Published: Monday, 24 October, 2016 10:05 AM
Shortcut Formulas - Not a good idea always
CAT aspirants note that many a times Shortcut Formulas can harm, how? Read on:
As we all know, the formula for the profit percentage is:
Profit% = (Profit/Cost Price)*100
Profit = Selling Price – Cost Price
Using these two basic equations we can find out any of the missing quantity as long as all the other variables are provided. However, these days a lot of students want to further simplify these formulae, for specific cases and are learning them up, primarily with the objective of increasing the speed of solving a question.
The logic behind this practice is that the student can learn up the formula for a specific case/question type and during the exams he/she would not have to begin right from the basic equations.
However, this does not make any sense, because we cannot derive formula for every other case. In fact this can do more harm than good in the long run because of the following reasons:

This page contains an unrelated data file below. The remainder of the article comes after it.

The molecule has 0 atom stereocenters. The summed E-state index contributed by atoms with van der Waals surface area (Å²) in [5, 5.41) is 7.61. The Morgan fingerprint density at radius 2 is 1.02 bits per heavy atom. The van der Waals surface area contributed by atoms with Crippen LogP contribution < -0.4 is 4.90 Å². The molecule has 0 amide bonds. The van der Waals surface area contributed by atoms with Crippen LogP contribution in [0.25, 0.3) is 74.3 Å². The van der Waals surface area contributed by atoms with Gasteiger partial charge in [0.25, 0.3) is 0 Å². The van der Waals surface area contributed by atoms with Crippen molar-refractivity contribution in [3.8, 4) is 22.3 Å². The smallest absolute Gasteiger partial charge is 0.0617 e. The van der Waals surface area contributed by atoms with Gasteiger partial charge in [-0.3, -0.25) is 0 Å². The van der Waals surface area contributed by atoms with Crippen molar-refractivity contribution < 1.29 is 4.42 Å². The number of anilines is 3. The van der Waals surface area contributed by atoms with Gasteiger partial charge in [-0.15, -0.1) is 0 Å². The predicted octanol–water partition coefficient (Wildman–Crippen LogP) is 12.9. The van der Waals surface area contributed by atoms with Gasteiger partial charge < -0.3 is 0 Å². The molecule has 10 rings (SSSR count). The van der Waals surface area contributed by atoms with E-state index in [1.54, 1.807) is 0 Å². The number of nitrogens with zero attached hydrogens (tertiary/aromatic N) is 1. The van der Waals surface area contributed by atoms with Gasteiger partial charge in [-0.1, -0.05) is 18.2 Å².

•The candidates think that this is the best way to increase their speed of solving questions. But, it’s not actually. Clarity of concept is the best way to increase the speed of question solving. Learning up excessive formulae and shortcuts means that during the actual exam you have to recall the formula correctly and then solve the question. This takes almost an equivalent amount of time if not more.
•Also, there is risk of making mistakes due to incorrect formula, because a candidate has to learn a lot of formulae that are more often than not, very case to case dependent.There is a high probability that the candidate might recall/use an incorrect formula under the exam time stress.
•Even when learning up these shortcuts and formulae is easy, there is no guarantee that you would be accurate in the application of these formulae. There might be a mismatch in the formula used and the question type.
•A lot many times when a candidate fails to remember or recall the correct formula or when there is even the slightest of doubts, they panic. Because they have not been conditioned to start from the basics, they are not even able to derive the correct formula and instead end up panicking and wasting their precious time.
•Rote learning versus conceptual understanding is the dilemma candidates should get rid of.Inclination towards shortcuts, promotes rote learning and not conceptual clarity. No matter what higher education program you land up in, lack of conceptual clarity would always come back to haunt you and then the number of formulae you had learnt up would be of no help.